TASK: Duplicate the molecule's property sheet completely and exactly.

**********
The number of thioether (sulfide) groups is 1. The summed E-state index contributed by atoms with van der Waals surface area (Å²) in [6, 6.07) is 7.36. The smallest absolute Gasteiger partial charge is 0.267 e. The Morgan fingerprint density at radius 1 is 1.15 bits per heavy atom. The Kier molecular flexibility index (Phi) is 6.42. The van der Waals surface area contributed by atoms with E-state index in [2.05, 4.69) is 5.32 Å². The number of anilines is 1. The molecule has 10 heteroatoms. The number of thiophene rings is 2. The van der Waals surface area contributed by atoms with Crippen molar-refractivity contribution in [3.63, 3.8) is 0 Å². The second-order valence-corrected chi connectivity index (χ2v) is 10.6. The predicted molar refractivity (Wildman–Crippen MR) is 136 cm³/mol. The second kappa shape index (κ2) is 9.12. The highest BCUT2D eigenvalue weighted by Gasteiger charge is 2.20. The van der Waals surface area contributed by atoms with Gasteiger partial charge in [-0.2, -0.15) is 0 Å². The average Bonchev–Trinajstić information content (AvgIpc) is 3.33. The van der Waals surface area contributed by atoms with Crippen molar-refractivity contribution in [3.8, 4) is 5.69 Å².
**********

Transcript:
The number of thioether (sulfide) groups is 1. The summed E-state index contributed by atoms with van der Waals surface area (Å²) in [6, 6.07) is 7.36. The smallest absolute Gasteiger partial charge is 0.267 e. The Morgan fingerprint density at radius 1 is 1.15 bits per heavy atom. The Kier molecular flexibility index (Phi) is 6.42. The van der Waals surface area contributed by atoms with E-state index in [2.05, 4.69) is 5.32 Å². The number of anilines is 1. The molecule has 10 heteroatoms. The number of thiophene rings is 2. The van der Waals surface area contributed by atoms with Crippen molar-refractivity contribution in [3.63, 3.8) is 0 Å². The second-order valence-corrected chi connectivity index (χ2v) is 10.6. The predicted molar refractivity (Wildman–Crippen MR) is 136 cm³/mol. The second kappa shape index (κ2) is 9.12. The highest BCUT2D eigenvalue weighted by Gasteiger charge is 2.20. The van der Waals surface area contributed by atoms with Gasteiger partial charge in [-0.2, -0.15) is 0 Å². The average Bonchev–Trinajstić information content (AvgIpc) is 3.33. The van der Waals surface area contributed by atoms with Crippen molar-refractivity contribution in [3.8, 4) is 5.69 Å².